On both Sept. 10 and 17 during a Cutler Majestic Theatre, commencement during 11 a.m. there will be performances of all 3 operas, yet in dual opposite orders. Each show will get a apart display during a dusk performances Sept. 13-15. There are special subscriptions for possibly all 3 operas or all 9 performances.
“Dimitrij” | Odyssey Opera, Sept. 16
On Friday, Sept. 16 during Jordan Hall, Odyssey Opera will benefaction a annual unison opening of an show that’s too vast for many companies to stage. So far, there have been exciting, sold-out versions of Wagner’s epic “Rienzi,” Korngold’s orgasmic “Die Tote Stadt,” and Massenet’s Technicolor “Le Cid.” This year’s unison show might be a many unusual. It’s a initial Boston opening of Dvořák’s grand opera, “Dimitrij,” a arrange of supplement to Mussorgsky’s “Boris Godunov” — a immeasurable and colorful inhabitant board about what happens in Russia after a genocide of Czar Boris. Sung in Czech, it will underline heading artists from Czech show new to Boston and a vast chorus.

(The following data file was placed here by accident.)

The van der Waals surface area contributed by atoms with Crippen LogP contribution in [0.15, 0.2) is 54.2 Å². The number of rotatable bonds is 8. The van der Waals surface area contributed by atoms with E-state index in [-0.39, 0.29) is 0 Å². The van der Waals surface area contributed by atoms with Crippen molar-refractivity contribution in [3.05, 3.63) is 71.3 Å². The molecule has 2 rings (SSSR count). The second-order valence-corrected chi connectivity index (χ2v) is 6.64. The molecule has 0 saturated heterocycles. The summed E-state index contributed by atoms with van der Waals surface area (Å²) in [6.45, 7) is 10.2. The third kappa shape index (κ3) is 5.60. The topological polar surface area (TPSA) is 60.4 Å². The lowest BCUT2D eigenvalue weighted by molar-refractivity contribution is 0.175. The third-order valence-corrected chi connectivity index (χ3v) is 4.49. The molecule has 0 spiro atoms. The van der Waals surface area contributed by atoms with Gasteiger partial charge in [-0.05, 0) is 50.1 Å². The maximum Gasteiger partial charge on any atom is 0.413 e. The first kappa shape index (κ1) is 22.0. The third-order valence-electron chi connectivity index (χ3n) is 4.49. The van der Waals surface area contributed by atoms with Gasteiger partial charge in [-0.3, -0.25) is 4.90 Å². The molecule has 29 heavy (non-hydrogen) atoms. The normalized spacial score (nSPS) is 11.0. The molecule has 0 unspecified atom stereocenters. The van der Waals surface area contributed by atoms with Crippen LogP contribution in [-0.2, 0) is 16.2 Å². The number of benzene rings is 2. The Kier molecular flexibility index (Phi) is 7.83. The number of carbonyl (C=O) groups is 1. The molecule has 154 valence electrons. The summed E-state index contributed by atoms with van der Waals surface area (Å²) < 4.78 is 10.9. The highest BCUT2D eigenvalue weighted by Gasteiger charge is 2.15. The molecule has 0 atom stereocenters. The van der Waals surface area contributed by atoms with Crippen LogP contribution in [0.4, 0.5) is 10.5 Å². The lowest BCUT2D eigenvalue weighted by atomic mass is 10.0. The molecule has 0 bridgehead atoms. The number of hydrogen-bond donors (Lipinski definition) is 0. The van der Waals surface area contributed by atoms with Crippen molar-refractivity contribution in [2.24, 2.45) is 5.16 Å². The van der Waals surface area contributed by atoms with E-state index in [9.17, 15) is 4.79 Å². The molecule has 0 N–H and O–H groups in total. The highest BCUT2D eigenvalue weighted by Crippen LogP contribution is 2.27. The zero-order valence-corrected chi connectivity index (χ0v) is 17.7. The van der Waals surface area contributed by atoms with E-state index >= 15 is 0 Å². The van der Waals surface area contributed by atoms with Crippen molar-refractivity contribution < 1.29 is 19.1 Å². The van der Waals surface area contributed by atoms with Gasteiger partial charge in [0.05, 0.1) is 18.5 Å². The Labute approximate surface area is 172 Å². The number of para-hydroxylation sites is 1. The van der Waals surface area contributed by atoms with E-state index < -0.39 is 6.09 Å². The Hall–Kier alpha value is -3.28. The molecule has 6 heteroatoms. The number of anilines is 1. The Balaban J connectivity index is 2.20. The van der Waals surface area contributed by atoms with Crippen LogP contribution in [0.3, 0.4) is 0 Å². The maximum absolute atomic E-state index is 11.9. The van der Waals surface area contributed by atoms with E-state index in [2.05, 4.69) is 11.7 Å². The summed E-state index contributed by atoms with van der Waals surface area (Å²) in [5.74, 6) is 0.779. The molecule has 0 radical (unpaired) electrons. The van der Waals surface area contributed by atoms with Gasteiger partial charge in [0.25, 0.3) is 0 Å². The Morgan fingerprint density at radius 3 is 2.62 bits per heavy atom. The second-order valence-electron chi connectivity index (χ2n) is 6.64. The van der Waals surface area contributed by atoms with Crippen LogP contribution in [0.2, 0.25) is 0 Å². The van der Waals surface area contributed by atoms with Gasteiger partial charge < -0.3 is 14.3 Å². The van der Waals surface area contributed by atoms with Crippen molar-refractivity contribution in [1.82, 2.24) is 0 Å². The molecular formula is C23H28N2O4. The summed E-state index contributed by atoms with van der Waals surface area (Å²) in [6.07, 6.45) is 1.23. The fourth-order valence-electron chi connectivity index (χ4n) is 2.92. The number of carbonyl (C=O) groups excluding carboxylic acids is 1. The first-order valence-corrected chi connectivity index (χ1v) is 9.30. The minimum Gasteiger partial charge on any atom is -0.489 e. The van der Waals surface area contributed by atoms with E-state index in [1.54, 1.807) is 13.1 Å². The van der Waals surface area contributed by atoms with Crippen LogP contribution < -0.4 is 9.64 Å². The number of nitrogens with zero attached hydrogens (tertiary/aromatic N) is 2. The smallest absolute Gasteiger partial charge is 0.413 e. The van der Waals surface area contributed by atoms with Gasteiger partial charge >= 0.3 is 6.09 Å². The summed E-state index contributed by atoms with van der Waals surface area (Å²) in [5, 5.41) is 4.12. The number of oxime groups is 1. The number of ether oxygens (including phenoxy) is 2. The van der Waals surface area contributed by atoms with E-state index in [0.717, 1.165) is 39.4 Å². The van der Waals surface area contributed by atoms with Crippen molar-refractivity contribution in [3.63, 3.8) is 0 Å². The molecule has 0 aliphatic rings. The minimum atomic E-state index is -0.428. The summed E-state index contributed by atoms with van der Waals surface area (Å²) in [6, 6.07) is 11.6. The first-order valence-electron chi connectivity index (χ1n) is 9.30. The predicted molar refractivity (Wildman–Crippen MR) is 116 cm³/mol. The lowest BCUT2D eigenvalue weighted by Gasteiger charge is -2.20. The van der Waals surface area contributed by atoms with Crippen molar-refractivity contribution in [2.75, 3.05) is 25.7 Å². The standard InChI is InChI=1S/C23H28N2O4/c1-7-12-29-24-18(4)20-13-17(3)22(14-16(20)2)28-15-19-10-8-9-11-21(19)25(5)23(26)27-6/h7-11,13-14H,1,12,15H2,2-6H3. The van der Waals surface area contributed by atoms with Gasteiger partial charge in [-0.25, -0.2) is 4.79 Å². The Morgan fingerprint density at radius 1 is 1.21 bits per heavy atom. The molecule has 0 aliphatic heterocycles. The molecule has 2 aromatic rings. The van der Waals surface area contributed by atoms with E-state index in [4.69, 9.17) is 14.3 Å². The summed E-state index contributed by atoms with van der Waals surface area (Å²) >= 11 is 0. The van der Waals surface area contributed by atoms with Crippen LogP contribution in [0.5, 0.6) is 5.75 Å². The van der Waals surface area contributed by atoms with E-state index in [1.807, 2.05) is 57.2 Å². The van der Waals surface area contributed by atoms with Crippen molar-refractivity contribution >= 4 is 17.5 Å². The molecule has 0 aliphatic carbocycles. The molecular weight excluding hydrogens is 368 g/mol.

Listen to what Odyssey’s song executive Gil Rose has to contend about it:
And here is a considerable Czech lyric/heroic effort Aleš Briscein, who sings a pretension role, in a famous aria from Wagner’s “Lohengrin”:
“Carmen” | Boston Lyric Opera, Sept. 23, 25, 30 and Oct. 2